What to Expect from MDS Surgery
Orchiectomy, also called testicular removal or castration, is the surgical removal of one or both testicles. This procedure is sometimes done to treat prostate cancer but may also be used in cases where it’s medically necessary to control testosterone levels. Orchiectomy may be performed as an outpatient procedure and most men will return home the same day as their surgery.
MDS Surgery is a bilateral orchiectomy, meaning that it removes both testicles.
MDS Surgery is a bilateral orchiectomy, meaning that it removes both testicles. This procedure is done under general anaesthetic and through keyhole surgery (also known as laparoscopic surgery). The surgeon makes a small incision in the abdomen, like with other surgical procedures. The testicles are removed through this incision and then the incision is closed with stitches.
The surgical site will be numb for a few hours following surgery, but after that analgesics are usually sufficient for pain management.
Pain management will depend on the individual, but most people find that taking pain medication before bedtime is sufficient. Some patients prefer to manage their pain with breathing exercises or self-hypnosis, while others prefer to take a painkiller before they go to sleep. Pain management can be difficult during the first few days after surgery because of discomfort from tubes in your nose or throat, so it’s best to get ahead of any issues by preparing your home and making sure you have everything you need on hand before surgery.
The procedure takes about 20 minutes.
MDS surgery is usually performed under general anesthesia. The procedure itself typically lasts 20 minutes on average, but can vary depending on the specific circumstances and your own situation. Some men who have MDS surgery go home the same day while others stay overnight in the hospital. If you choose to have MDS surgery, your doctor will discuss what to expect during recovery with you beforehand so there are no surprises when it comes time to go home.
You don’t need to stay overnight in the hospital after the procedure.
You can go home the same day as your procedure. You should plan to have someone else drive you home and help you out with things like eating and getting around. It’s important to take it easy for a few days after surgery, so that your body has time to heal itself.
You’ll likely be able to return to work in about a week or so, but any physical activity should be limited until your doctor says otherwise (usually about two weeks). Your doctor may give you some pain medicine just in case it hurts; if so, use it only as directed by your physician.
During recovery from MDS surgery, there is usually some bruising that goes away within two or three weeks of surgery.
Some patients experience a mood lift after the procedure.
You may experience a mood lift after MDS surgery. This is common and can be due to the reduction of testosterone or increased testosterone.
Your scrotum may feel heavy and full after surgery.
After surgery, you may feel that your scrotum is heavy and full. This is normal and should return to normal after several weeks. Your scrotum will likely be swollen and bruised for a few days, but it should feel better within that time frame. You may also experience some tenderness for a few days following the surgery.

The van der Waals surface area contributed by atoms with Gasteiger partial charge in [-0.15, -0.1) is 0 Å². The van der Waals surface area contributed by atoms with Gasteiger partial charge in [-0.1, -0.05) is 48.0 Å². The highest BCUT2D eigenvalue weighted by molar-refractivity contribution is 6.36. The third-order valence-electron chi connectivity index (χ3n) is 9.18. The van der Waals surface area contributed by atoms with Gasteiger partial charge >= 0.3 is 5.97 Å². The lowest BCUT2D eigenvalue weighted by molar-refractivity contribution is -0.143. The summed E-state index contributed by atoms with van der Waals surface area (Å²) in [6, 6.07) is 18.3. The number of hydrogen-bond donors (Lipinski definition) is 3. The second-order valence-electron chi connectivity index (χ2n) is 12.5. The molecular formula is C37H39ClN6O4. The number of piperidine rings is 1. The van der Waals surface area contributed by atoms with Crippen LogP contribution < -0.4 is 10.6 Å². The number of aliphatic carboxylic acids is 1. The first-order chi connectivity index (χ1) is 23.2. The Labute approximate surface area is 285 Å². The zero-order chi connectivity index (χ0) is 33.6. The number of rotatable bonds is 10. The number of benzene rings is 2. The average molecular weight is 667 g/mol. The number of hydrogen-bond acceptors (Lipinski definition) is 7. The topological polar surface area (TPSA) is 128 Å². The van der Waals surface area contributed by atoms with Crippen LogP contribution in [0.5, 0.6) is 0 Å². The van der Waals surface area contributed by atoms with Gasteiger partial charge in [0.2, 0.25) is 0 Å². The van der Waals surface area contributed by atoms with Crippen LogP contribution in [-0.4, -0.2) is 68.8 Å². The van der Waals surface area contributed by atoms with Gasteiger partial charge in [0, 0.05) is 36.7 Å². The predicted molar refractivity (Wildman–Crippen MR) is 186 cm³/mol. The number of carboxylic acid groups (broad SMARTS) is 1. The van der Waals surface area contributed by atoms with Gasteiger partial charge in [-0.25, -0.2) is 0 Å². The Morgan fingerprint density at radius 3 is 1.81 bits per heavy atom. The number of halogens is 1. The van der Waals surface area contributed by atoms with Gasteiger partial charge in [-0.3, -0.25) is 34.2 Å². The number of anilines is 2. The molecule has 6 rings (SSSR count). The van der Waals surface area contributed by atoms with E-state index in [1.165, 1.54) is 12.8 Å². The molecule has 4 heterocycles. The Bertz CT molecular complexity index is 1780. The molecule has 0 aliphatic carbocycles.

While rare, some men have reported increased anxiety prior to surgery and incontinence during orgasm afterward.
While anxiety is common among many people, some men report increased anxiety prior to surgery and incontinence during orgasm afterward. The first thing we want you to know is that these issues are rare, but it’s important to talk with your doctor about any concerns or questions that you have so they can be addressed before the procedure takes place.
If you experience anxiety in the days leading up the surgery, there are steps that can be taken by both patients and medical professionals alike:
- Discuss your worries with family members or friends who might be able to help calm your nerves
- Exercise regularly; this will help improve blood flow which may decrease stress levels
- Try deep breathing exercises or meditation; these activities can help relieve anxiety
Orchiectomy is very effective at lowering testosterone levels and treating symptoms of advanced prostate cancer.
Orchiectomy is a surgical procedure that removes the testicles. It is an effective treatment for lowering testosterone levels and treating symptoms of advanced prostate cancer.
Testosterone is a hormone produced by the testicles, which plays an important role in the development of prostate cancer. Removing the testicles (orchiectomy) reduces testosterone levels to those experienced by women and men with low testosterone, making it easier for other hormone therapies to work more effectively.
Despite its name, removal of the testicles has no effect on libido or erectile function because these functions are controlled by nerves in your brain rather than hormones from your sex organs (the penis). However, removing both testicles can affect sperm production so that you may not be able to become a biological father if you wish to do so in future years.
MDS surgery is a safe and effective treatment for advanced prostate cancer. With proper follow-up care, your doctor can help you manage the risk of complications during recovery and ensure that your quality of life remains high after surgery.